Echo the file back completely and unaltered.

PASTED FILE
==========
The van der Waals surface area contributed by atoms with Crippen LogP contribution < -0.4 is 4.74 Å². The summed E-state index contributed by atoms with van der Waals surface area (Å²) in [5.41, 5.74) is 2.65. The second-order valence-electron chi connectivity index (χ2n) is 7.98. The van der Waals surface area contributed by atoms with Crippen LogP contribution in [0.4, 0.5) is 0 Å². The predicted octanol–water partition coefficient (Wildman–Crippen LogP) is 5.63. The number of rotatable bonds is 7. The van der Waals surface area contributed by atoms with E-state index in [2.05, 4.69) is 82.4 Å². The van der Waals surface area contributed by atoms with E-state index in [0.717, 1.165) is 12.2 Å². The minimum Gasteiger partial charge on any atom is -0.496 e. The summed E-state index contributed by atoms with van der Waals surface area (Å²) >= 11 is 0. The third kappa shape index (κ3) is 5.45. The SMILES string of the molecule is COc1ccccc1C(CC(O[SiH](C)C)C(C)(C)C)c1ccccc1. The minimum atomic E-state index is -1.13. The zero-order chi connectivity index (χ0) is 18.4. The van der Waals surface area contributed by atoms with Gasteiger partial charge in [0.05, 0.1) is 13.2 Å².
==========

The van der Waals surface area contributed by atoms with Crippen LogP contribution < -0.4 is 4.74 Å². The summed E-state index contributed by atoms with van der Waals surface area (Å²) in [5.41, 5.74) is 2.65. The second-order valence-electron chi connectivity index (χ2n) is 7.98. The van der Waals surface area contributed by atoms with Crippen LogP contribution in [0.4, 0.5) is 0 Å². The predicted octanol–water partition coefficient (Wildman–Crippen LogP) is 5.63. The number of rotatable bonds is 7. The van der Waals surface area contributed by atoms with E-state index in [2.05, 4.69) is 82.4 Å². The van der Waals surface area contributed by atoms with E-state index in [0.717, 1.165) is 12.2 Å². The minimum Gasteiger partial charge on any atom is -0.496 e. The summed E-state index contributed by atoms with van der Waals surface area (Å²) >= 11 is 0. The third kappa shape index (κ3) is 5.45. The SMILES string of the molecule is COc1ccccc1C(CC(O[SiH](C)C)C(C)(C)C)c1ccccc1. The minimum atomic E-state index is -1.13. The zero-order chi connectivity index (χ0) is 18.4. The van der Waals surface area contributed by atoms with Gasteiger partial charge in [0.05, 0.1) is 13.2 Å².